Welcome to the German Stock Exchange
The entire German Stock Exchange consists of eight stock exchanges situated in different parts of the country. All of these Stock Exchanges are enormously potent and significant to the world economy. Being the largest in Europe, the German economy is a close third behind those of the US & Japan.
The WTO has declared Germany to be the largest exporter of goods in the world, including the exports to other Eurozone countries. In terms of Purchasing Power Parity, Germany is ranked fifth. Therefore it is not surprising that the German Stock Exchange is one of the most influential Stock Exchanges of the world to determine world trade and commerce.
Components of the German Stock Exchange
Frankfurt Stock Exchange (FWB Frankfurter Wertpapierbörse) based in Frankfurt and owned by Deutsche Börse is the largest German Stock Exchange . Having a share in turnover amounting to around 85 percent, it is one of the biggest "securities" (stocks, bonds, corporate participating certificates, etc.) trading centers of the world. The major trading index (indices) in Frankfurt is DAX or DAX 30 (Deutsche Aktien Xchange 30, earlier known as Deutscher Aktien-Index 30).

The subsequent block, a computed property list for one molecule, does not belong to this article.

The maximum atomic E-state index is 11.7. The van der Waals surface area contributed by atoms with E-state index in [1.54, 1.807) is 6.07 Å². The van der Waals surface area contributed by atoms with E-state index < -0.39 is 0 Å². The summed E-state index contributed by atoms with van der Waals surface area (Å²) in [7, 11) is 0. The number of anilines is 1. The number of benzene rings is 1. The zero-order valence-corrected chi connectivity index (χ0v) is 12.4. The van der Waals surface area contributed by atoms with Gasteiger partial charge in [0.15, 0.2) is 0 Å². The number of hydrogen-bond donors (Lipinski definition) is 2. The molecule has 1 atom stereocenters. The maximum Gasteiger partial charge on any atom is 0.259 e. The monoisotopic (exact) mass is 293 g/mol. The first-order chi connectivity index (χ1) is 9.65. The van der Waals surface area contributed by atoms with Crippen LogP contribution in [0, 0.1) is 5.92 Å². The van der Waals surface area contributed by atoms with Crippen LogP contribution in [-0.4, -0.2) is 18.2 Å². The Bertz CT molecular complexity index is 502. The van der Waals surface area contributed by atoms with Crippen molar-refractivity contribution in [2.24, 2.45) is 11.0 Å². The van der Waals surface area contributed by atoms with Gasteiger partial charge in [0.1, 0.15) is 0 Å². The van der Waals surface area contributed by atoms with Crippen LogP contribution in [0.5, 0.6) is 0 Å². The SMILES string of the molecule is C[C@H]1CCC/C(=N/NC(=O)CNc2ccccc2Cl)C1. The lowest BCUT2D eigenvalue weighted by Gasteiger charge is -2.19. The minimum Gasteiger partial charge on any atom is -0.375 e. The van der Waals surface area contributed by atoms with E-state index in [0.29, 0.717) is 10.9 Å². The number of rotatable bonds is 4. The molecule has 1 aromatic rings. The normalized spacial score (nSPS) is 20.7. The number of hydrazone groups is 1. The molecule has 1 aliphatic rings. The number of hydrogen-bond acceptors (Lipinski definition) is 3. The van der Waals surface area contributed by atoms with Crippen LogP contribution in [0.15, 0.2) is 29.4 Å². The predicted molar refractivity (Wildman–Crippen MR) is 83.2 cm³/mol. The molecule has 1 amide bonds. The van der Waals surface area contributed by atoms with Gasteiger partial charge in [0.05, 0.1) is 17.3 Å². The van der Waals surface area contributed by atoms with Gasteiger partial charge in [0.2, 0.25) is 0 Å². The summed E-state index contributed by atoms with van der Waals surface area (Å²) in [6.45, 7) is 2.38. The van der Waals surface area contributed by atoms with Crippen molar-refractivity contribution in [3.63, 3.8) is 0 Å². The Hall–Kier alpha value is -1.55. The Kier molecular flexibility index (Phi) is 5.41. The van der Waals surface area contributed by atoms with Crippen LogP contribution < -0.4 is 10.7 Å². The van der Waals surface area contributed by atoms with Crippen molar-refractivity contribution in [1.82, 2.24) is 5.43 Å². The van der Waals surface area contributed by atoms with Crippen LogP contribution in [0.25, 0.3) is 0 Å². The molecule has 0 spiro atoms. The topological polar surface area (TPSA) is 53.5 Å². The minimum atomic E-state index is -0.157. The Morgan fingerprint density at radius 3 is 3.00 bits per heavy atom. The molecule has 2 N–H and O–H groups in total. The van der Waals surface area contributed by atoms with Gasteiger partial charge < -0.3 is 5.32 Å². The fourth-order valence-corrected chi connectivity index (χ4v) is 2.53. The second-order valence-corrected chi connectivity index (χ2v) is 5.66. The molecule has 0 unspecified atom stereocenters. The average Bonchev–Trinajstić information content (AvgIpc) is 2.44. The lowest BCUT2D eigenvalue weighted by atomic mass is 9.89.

Börse Stuttgart or the Stuttgart Stock Exchange is the second-largest German Stock Exchange with many financial powerhouse companies such as Allianz Life Insurance, LBBW Bank or Wustenrot enlisted upon it.
• Börse Berlin-Bremen with its headquarters in Berlin-Charlottenburg, was officially formed in 2003. It came into being when the Berliner Börse AG (or Berlin Stock Exchange) merged with Börse Bremen.
• The BÖAG Börsen AG, looking over trade and commerce in both Hamburg & Hanover, was officially founded when the Hamburg and Hanover Stock Exchanges merged on September 1, 1999.
• Hamburger Börse (Hamburg Stock Exchange) in Hamburg is the oldest German Stock Exchange , established in 1558. Basically it has two broad divisions , to make business more organized. The Allgemeine Börse or the general exchange which is generally utilized by property companies and estate agents, from which all other individual exchanges emerged like the.
• The Stock Exchange
• The Insurance Exchange
• The Grain Exchange
• The Coffee Exchange